June 28, 2024

AA Barikongo  / Kenya

Flavor Profile :
Red Currant, Barbados cherry, Juicy, Assam tea.

Origin: Kenya 
Factory: Barikongo Factory  
Cooperative: Komothai cooperative society 
Varieties: SL28, SL34, Ruiru 11, and Batian
Process: Washed
Altitude: 1800m
Harvest: 2023-2024 

In late February, we once again visited our suppliers in Kenya to directly source coffee. This visit took place immediately after changes were made to the coffee distribution rules within Kenya. While supply chain stakeholders were facing new challenges, they seemed to be positively adapting to the new rules. Thanks to the support of the local people, we were able to focus on selecting high-quality coffee.
Late February is the peak of the buying season in Kenya, with the main crop harvest and processing already completed. Roasters and importers from around the world were visiting to purchase coffee. Although the number of samples was slightly lower compared to last year, we were still able to taste over 100 different coffees.
Among them, the coffee from Barikongo factory, which we are handling for the first time, was particularly impressive. From the moment we tasted it during cupping, its vibrant flavor left a strong impression. Characterized by intense fruitiness and solid sweetness, it has a juicy red fruit flavor reminiscent of currants or acerola, with a tea-like aroma spreading in the mouth. It's a vivid, quintessentially Kenyan coffee.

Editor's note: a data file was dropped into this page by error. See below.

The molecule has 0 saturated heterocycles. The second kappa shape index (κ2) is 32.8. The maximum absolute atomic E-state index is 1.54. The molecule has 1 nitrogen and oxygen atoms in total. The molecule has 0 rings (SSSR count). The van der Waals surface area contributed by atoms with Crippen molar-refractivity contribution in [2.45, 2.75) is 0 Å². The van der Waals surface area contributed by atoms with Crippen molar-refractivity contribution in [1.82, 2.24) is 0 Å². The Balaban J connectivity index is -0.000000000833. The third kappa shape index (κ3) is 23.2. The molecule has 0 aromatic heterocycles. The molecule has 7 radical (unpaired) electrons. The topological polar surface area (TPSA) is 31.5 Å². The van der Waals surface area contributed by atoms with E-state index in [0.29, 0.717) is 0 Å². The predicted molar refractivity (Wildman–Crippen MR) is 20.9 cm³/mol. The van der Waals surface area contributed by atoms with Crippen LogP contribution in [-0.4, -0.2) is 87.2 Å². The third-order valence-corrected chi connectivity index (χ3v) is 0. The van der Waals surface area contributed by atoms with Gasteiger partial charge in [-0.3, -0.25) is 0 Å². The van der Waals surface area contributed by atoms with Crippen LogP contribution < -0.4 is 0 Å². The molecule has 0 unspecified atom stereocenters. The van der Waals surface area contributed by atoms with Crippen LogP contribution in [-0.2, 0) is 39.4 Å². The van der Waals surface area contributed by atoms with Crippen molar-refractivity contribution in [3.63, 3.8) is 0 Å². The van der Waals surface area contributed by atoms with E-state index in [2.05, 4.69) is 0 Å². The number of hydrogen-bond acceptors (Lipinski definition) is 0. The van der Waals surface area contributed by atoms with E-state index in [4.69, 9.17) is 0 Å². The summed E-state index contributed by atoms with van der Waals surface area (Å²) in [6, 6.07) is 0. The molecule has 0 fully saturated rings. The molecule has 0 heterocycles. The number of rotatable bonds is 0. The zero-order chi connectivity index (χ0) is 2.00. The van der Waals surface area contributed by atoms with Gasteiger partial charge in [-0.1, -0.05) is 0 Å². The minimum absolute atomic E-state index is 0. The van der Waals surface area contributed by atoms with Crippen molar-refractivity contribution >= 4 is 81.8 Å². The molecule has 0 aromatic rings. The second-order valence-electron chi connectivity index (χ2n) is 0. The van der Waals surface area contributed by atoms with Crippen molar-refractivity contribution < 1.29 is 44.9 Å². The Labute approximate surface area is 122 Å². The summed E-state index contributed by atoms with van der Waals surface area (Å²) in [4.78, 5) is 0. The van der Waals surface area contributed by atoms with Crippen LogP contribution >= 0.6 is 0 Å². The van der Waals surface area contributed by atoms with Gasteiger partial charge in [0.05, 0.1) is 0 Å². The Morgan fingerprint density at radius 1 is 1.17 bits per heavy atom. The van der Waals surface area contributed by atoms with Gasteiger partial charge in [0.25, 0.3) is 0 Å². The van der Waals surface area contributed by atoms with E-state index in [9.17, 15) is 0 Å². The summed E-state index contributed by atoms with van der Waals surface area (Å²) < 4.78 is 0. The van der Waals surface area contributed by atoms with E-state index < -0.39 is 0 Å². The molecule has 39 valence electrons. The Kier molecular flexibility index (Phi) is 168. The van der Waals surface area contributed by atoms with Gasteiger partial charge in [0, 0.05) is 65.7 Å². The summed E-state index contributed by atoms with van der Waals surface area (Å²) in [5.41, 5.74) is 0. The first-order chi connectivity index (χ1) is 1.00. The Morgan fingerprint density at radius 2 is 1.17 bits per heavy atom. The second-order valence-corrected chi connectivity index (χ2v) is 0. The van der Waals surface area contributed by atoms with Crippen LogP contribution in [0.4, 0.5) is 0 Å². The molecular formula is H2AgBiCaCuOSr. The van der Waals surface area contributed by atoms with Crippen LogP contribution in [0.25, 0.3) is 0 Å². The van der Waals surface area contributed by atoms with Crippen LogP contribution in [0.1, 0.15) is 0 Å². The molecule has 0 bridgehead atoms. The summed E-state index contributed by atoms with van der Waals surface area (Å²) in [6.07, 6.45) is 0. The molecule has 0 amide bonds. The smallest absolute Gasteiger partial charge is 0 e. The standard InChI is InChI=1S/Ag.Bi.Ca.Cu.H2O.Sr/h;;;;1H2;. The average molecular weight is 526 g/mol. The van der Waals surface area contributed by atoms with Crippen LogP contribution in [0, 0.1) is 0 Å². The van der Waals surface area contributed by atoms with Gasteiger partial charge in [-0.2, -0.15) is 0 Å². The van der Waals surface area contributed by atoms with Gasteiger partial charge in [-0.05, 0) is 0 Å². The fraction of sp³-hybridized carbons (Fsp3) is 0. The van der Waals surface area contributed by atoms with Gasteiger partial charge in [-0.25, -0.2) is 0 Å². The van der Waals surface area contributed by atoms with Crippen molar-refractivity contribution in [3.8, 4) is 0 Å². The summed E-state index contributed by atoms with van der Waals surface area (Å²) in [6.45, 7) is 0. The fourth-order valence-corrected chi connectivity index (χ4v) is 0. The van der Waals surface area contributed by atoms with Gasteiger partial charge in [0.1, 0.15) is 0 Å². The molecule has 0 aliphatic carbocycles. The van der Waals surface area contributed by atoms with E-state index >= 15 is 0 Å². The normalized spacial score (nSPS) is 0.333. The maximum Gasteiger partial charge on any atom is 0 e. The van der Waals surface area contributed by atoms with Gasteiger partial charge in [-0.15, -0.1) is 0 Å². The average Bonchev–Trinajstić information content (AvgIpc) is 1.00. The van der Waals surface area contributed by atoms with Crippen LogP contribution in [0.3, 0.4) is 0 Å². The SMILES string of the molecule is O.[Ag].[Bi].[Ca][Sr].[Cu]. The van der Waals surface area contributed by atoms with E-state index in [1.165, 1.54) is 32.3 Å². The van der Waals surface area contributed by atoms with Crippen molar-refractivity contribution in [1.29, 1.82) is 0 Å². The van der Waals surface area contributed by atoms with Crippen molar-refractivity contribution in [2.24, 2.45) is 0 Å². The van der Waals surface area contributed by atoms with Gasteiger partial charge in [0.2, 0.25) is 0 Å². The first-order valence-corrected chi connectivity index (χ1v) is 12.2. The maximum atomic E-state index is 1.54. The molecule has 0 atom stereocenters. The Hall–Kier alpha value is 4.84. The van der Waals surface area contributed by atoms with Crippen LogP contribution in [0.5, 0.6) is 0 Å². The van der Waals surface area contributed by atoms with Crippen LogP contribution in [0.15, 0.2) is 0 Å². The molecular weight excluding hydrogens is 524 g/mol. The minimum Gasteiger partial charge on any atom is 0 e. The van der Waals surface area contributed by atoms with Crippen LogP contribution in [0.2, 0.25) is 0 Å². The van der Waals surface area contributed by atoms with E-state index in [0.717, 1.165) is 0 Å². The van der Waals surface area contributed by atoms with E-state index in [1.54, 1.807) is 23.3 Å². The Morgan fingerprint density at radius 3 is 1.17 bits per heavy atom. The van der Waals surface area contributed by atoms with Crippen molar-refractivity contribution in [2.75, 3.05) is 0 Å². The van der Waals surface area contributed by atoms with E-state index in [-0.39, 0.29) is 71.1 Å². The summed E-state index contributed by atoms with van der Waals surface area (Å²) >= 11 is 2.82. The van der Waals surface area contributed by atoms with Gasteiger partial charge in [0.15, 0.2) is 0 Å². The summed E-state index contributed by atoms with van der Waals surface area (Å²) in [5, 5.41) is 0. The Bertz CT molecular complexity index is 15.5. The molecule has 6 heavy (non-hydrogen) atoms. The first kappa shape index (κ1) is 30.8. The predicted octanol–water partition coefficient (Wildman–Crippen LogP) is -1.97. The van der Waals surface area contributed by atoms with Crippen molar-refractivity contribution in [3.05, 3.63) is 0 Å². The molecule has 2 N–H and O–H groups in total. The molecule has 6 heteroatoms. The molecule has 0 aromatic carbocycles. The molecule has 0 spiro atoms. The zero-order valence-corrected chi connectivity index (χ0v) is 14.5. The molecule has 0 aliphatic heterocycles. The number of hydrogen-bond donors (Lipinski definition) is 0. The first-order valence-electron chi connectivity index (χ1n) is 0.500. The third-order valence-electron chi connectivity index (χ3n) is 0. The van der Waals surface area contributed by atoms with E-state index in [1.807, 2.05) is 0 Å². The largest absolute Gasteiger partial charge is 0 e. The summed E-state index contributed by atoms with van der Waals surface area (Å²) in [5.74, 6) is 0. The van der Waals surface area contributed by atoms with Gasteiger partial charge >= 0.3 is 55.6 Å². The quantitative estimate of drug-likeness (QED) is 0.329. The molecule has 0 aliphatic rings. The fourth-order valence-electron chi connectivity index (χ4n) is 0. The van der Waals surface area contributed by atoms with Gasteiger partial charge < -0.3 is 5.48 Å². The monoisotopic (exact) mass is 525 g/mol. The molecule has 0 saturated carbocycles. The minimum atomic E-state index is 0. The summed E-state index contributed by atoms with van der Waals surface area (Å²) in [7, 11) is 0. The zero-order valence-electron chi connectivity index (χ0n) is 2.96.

This factory operates under the umbrella of Komosei FCS, which is active in the Kiambu region just north of Kenya's capital, Nairobi. Komosei FCS oversees 13 factories, and cooperative members are free to choose which factory to deliver their coffee to. This FCS aims to empower the new generation, with most factory managers reportedly being young people between 25 and 35 years old.


Coffee cherries are carefully hand-picked and delivered directly to the wet mill or collection points. There, they are transferred to sorting mats or tables where unripe or damaged cherries are removed. After that, only the ripe cherries are weighed and processed.

The processing begins by placing the coffee cherries in water tanks to remove any unripe cherries that float. Next, a disc pulper is used to remove the fruit flesh, leaving the coffee beans protected by their parchment. After pulping, the beans are sorted by weight using water, separating high-quality, dense beans from lighter, lower-quality ones.

The beans then undergo dry fermentation overnight to break down and wash away the sugary substance (mucilage) adhering to the parchment surface. Further sorting is done using water channels (heavier beans that sink to the bottom of the channel are considered higher quality and sweeter). Finally, the beans are soaked in clean water for 24 hours. This process is said to enhance the beans' proteins and amino acids, resulting in increased complexity of acidity and improved cup clarity.

After soaking, the coffee is spread out on raised drying beds (also known as African beds) and is constantly stirred to ensure even drying. During this process, any defective beans are identified and removed. The time spent on the drying beds varies depending on the climate, ambient temperature, and the volume being processed. It can take 1-3 weeks to reach the target moisture content of 11-12%.

AA Barikongo is our first release from Kenya this year. Please look forward to more releases coming up as we approach summer.

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